Republican presidential candidate Ben Carson poses Monday for a photo with students from Greene County High School following a campaign speech at Abundant Life Ministries in Jefferson. The Iowa caucuses are Feb. 1. ANDREW McGINN | JEFFERSON HERALDRepublican presidential candidate Ben Carson addresses a crowd Monday at Abundant Life Ministries in Jefferson. ANDREW McGINN | JEFFERSON HERALD

Carson draws biggest crowd yet on local campaign trail

Famed surgeon draws 140 to event at Abundant Life


In the final push to the Iowa caucuses, Ben Carson might be the living embodiment of “Speak softly and carry a big stick.”

The fabled neurosurgeon’s delivery on the campaign trail is soothing to the point that it has to be wondered if he ever even needed an anesthesiologist for a single one of his 15,000 career operations.

But since Dec. 31, the 2016 Republican presidential candidate has been carrying around a big stick in the form of a two-star general, and during one of two introductions of Dr. Carson Monday in Jefferson at Abundant Life Ministries, Retired Army Maj. Gen. Bob Dees said Carson has the “right reflexes” to be commander in chief.

Dees said Carson is the most qualified candidate based on a career spent making life or death decisions when the phone rings at 2 in the morning.

“That’s been his whole life,” said Dees, who was named Carson’s campaign chairman during a widely publicized campaign shakeup during the holidays.

For his first appearance in Jefferson — not counting a confusing, Carson-less visit to town before Christmas by the candidate’s tour bus — Carson also was joined by leadership expert, author and pastor John C. Maxwell, who essentially vouched for Carson as the anti-Trump.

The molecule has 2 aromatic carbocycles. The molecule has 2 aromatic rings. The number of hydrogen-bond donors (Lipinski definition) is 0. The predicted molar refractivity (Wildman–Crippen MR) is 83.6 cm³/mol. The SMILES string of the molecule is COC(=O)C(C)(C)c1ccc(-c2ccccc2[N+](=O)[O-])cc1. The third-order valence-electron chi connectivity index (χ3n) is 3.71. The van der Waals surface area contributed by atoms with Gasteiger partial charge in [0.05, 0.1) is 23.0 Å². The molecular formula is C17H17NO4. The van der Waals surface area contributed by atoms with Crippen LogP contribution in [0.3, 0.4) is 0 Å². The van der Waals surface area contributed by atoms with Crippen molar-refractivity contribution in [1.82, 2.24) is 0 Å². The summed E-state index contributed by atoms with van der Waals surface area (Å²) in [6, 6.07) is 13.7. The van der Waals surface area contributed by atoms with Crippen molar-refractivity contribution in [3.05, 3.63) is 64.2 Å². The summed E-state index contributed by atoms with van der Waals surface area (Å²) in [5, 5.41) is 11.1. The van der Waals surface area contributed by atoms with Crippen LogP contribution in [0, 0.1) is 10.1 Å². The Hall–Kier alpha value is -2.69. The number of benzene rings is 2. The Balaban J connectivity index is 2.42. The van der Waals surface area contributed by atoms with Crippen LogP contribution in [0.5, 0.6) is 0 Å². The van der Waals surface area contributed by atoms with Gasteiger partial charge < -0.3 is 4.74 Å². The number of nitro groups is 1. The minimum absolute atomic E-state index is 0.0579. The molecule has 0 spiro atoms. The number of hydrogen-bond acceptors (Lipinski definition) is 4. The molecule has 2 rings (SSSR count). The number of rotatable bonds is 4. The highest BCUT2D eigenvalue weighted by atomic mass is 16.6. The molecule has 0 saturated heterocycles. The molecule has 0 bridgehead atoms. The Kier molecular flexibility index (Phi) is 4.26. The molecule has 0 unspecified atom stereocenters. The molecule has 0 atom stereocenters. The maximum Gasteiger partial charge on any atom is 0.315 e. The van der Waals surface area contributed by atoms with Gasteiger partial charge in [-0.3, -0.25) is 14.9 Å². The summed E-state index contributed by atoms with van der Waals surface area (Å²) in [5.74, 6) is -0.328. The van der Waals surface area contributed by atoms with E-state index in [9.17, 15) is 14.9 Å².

“Ben Carson is a man who is bigger on the inside than he is on the outside,” Maxwell said, explaining that Carson has “got his act together.”

“And God knows we need leadership,” Maxwell added.

Speaking to a crowd of about 140 — the largest yet in Greene County this caucus season for a candidate — Carson highlighted his new, 14.9-percent flat tax plan, called for a six-month hiatus on corporate taxes in order to bring more than $2.1 trillion back to U.S. shores and repeatedly said he’s not a politician.

He said he was looking forward to retirement — after 29 years as director of pediatric neurosurgery at Johns Hopkins Children’s Center in Baltimore — when he undertook a presidential bid funded by the people.

“I was never going to have to set an alarm clock again,” he joked.

Carson said he believes special interests are ruining the country, which is why he forgoes money from “billionaires.”

“The pundits forgot about one important source of funding: We the people,” Carson said.

That much was evident by a booth set up Monday in the church lobby to sell Carson hats, buttons and other memorabilia. The guy running the booth was particularly proud of a button with Carson’s head on Superman’s body proclaiming, “SUPERBEN 2016.”

Whether he’ll be able to beat Republican frontrunner Lex Luthor — er, Donald Trump — in Iowa on Feb. 1 isn’t looking likely.